Roads in much of Nebraska and the southern half of Iowa remained covered in snow and ice early Monday after the storm had passed those states. Several state and U.S. highways were impassable in Nebraska, but traffic was moving on Interstate 29 in the southwestern corner of Iowa and Interstate 80 in the eastern part of the state, despite a blanket of snow.
Roads were slick in northern Indiana early Monday after about 2 inches of snow fell, and more was forecast through the afternoon. Parts of southeastern Wisconsin, just north of Chicago, suffered a glancing blow from the storm, with about 9 inches of blowing and drifting snow.
Blizzard stymies travel across Midwest, as hundreds of flights canceled and thundersnow reported
Over 1,300 flights were canceled on this post-Thanksgiving Monday as a dangerous snowstorm tore through the Midwest before heading to the Northeast as rain.
Airlines were forced to cancel over 1,200 flights on Sunday as snow blanketed parts of the Midwest on the busiest travel weekend of the year.
Blizzard Set To Hit Chicago Sunday
Airlines are now overloaded as the cancellations bleed into Monday — and heavy rain is hitting Northeast airports, making matters worse.
There were 1,331 flight cancellations as of Monday afternoon, with Chicagos OHare International Airport feeling the brunt of the impact with 1,084 cancellations.
“What are you gonna do? Its the weather,” traveler David Erickson told ABC News as he waited at OHare Sunday. “You just gotta deal with what they give you and they cant really control the weather.”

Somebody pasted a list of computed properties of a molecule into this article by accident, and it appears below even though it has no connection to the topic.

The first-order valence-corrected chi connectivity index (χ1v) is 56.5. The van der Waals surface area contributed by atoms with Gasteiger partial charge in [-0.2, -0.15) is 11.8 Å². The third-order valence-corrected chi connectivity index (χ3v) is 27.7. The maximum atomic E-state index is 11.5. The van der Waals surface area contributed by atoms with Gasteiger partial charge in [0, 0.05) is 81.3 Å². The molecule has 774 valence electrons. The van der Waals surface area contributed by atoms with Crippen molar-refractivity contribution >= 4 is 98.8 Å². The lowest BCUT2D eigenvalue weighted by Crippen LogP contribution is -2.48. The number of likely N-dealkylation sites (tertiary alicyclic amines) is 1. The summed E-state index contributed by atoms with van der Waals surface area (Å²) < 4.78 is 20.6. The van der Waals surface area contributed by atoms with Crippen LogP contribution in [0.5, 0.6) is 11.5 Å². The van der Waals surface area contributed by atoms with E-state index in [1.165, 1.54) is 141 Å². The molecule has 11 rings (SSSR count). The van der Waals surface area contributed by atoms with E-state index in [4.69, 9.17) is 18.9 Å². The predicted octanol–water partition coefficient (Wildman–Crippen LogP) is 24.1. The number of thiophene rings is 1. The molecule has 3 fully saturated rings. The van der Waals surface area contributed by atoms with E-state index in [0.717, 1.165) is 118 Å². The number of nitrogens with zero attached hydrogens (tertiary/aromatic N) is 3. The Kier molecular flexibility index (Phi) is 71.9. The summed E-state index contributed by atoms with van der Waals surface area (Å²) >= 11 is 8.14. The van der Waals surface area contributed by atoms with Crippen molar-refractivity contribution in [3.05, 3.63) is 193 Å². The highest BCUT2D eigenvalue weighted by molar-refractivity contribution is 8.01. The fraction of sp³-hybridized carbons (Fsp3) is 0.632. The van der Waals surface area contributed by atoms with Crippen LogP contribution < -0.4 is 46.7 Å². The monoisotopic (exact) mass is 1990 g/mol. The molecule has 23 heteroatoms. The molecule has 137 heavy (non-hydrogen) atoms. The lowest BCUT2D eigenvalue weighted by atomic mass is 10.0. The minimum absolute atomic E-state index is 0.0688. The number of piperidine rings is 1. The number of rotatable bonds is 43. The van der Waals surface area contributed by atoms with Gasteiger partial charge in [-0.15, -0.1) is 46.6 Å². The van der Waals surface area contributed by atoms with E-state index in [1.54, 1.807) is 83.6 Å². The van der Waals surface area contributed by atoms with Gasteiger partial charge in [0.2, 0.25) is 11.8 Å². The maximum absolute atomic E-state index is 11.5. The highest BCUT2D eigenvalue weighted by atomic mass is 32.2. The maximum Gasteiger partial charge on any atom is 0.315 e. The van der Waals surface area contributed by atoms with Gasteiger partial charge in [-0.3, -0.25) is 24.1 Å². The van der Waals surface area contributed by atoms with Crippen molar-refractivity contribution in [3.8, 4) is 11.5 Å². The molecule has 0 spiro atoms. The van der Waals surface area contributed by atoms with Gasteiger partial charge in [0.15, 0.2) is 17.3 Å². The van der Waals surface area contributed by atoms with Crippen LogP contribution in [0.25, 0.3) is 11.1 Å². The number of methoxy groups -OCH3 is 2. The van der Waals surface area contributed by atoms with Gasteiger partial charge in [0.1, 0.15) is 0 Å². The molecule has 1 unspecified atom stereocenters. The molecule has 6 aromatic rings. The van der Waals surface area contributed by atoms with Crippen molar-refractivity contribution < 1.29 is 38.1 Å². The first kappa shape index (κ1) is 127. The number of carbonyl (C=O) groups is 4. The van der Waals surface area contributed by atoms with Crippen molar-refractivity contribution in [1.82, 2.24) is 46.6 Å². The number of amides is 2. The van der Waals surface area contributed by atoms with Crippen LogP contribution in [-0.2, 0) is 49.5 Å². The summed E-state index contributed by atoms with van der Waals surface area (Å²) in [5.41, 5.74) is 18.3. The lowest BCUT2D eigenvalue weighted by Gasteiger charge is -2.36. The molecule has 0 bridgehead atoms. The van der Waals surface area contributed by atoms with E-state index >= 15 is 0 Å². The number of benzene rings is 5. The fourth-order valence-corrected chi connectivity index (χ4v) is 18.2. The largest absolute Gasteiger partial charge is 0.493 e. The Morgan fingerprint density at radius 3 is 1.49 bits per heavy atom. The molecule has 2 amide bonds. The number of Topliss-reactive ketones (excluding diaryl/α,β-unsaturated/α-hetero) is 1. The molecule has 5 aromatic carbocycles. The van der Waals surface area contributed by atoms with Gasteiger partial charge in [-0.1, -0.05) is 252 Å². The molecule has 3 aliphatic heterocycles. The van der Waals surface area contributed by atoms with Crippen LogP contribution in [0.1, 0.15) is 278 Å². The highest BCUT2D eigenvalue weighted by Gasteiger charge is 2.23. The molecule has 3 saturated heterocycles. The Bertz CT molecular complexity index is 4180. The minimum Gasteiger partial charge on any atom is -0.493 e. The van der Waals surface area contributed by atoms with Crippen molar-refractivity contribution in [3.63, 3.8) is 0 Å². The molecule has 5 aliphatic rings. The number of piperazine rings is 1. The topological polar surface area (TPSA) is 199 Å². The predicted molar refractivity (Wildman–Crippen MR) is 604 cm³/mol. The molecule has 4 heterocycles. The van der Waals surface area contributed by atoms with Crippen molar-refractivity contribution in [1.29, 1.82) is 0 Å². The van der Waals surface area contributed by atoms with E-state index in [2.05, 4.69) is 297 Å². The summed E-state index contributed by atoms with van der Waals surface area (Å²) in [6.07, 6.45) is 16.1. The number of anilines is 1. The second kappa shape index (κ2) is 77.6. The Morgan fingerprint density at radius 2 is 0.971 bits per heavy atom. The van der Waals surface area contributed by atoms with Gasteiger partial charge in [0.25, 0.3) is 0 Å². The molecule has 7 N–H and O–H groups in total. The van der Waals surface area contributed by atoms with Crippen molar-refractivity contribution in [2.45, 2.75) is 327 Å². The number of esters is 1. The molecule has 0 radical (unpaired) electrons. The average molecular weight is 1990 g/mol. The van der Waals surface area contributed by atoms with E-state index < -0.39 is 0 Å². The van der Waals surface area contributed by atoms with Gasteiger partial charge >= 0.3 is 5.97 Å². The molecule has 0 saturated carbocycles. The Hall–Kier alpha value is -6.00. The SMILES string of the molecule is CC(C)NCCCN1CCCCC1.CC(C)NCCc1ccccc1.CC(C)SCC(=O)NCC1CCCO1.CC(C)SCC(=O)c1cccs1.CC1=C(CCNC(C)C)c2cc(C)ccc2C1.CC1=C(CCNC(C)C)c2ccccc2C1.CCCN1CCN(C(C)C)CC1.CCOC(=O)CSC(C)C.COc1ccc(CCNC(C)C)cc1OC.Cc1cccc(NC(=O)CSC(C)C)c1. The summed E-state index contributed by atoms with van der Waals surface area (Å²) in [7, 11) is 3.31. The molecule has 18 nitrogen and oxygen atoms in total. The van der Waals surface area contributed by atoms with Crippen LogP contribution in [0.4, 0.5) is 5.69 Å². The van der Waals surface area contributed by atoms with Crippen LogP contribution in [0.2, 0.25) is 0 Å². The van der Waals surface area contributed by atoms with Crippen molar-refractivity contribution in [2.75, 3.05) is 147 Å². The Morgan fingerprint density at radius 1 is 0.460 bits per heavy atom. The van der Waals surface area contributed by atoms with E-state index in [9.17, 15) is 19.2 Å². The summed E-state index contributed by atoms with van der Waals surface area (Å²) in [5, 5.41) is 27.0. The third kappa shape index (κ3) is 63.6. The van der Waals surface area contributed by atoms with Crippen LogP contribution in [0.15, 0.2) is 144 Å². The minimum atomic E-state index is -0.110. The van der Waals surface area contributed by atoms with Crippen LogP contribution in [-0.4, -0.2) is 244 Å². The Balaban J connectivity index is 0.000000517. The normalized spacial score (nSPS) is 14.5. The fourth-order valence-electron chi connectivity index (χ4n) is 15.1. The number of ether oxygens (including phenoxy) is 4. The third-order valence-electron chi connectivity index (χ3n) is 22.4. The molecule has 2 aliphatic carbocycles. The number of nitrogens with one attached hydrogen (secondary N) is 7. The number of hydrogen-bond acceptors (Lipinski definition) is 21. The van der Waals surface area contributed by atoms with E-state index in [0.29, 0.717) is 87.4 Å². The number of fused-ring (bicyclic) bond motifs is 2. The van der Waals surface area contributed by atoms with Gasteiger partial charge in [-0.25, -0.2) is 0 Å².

Slick roads, blowing snow delay air, road travel in Midwest
Erickson said the most “frustrating” part is to “wait in line and theres no clear answer as to whats next, because the next flights cancelled, as well.”
“The better option, I guess, would have been to drive, but having to drive in the snow is probably not much fun either,” he said. “I guess we just wait it out and see what we get.”
Mick Butterfield, who was trying to fly from Milwaukee to Austin, also found himself stuck in Chicago on Sunday.
“The frustrating thing is really because you cannot actually do anything about it,” he told ABC News. “Youre completely helpless.”
The Transportation Security Administration said it set a new single-day record on Sunday, screening over 2.7 million travelers.
The winter storm brought blizzard-like conditions to parts of the Midwest and the Great Lakes and shut down major highways in states like Kansas, where the governor declared a state of disaster emergency on Sunday.
The declaration came as a large chunk of Interstate 70 shut down due to poor visibility and road conditions.
The weather also shut down parts I-80 in Nebraska as the fast-moving storm created whiteout conditions that made it nearly impossible for drivers to see.
Iowa got the most snowfall among Midwestern states with totals of up to 17 inches, while Rockford, Illinois, got almost a foot, making history as the biggest November snowstorm for that area.
The storm has left the Midwest and is now moving into the Northeast as heavy rain. The storm is threatening to bring flash flooding from Philadelphia to New York City and up to Boston, just in time for the evening commute.
LaGuardia Airport in New York City and Newark Liberty International Airport in New Jersey were already seeing flight cancellations and delays Monday afternoon.
Travel disrupted by Midwest snow | US | Journal Gazette
Around 7 p.m., as heavy rain hits New York City and southern New England, snow will be falling in northern New England.